- Paper Report
- Open Access
The golden hours of septic shock?
- Jeremy Bewley1
© Biomed Central Ltd 2001
- Received: 6 December 2001
- Accepted: 11 December 2001
- Published: 19 December 2001
- septic shock
Goal directed haemodynamic optimisation has been demonstrated to increase mortality when initiated on the intensive care unit (ICU). This study is original as it recruits patients particularly early, in the hospital emergency department before admission to the ICU. Secondly it uses central venous saturation as the resuscitation end point.
A reduced hospital mortality was found in the treatment of severe sepsis, from 46.5% with standard treatment to 30.5% with early goal directed therapy. The proposed reason for this was a significantly higher mean central venous saturation (77% vs 66%). This was achieved through increased use of fluids (5 litres vs 3.5 litres), blood (64% vs 19%), and dobutamine (14% vs 1%) during the first 6 hours of care in the emergency department.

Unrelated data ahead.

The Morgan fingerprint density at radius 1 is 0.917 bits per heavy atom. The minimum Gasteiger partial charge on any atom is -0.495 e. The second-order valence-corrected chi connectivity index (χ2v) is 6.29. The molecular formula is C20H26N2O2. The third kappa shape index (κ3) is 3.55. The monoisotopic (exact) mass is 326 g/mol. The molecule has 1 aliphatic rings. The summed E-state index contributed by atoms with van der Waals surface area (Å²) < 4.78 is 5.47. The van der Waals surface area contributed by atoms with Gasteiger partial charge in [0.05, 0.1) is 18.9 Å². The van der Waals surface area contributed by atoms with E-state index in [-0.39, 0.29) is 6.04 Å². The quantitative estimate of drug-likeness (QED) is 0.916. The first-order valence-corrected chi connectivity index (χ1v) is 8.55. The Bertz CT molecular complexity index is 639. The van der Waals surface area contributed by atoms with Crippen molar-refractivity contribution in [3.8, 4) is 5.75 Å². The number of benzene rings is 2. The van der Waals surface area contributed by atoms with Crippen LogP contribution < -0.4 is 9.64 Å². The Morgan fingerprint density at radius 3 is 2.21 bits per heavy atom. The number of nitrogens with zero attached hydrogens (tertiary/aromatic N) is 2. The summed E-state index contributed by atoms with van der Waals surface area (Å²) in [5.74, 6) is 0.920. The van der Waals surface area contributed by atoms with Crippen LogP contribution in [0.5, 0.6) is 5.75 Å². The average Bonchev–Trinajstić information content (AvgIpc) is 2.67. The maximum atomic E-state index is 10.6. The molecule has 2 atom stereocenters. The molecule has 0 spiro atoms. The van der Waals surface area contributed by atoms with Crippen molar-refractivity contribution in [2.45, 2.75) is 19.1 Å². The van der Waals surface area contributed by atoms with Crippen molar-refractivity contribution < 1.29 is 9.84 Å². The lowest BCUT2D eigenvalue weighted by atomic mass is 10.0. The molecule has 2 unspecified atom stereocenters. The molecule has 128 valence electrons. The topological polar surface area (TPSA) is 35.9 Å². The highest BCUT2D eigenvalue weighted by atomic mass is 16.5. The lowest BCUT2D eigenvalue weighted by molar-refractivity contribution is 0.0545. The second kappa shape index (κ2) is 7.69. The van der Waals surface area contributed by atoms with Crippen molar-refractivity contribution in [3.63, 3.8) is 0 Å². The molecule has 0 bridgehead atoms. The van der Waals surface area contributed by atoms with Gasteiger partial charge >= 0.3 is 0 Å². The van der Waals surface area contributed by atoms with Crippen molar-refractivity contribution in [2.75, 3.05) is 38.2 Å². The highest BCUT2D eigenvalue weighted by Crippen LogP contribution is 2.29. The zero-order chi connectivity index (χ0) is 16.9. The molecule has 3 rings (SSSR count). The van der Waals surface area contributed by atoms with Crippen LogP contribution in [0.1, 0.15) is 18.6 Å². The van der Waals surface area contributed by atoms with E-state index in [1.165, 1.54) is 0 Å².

263 patients with severe sepsis who were either in a state of shock or had a lactate >4mmol/L were randomised between an initial 6 hours of either early goal directed therapy or standard therapy. Both groups were managed with arterial and central venous monitoring. The goal directed group had a target central venous saturation of >70% in addition to the standard targets of central venous pressure (CVP) 8-12 mmHg, mean arterial pressure 65-90mmHg, and urine output >0.5ml/Kg/min.
Evans T: Hemodynamic and Metabolic Therapy in Critically Ill Patients,
N Engl J Med 2001, 345:1417-1418.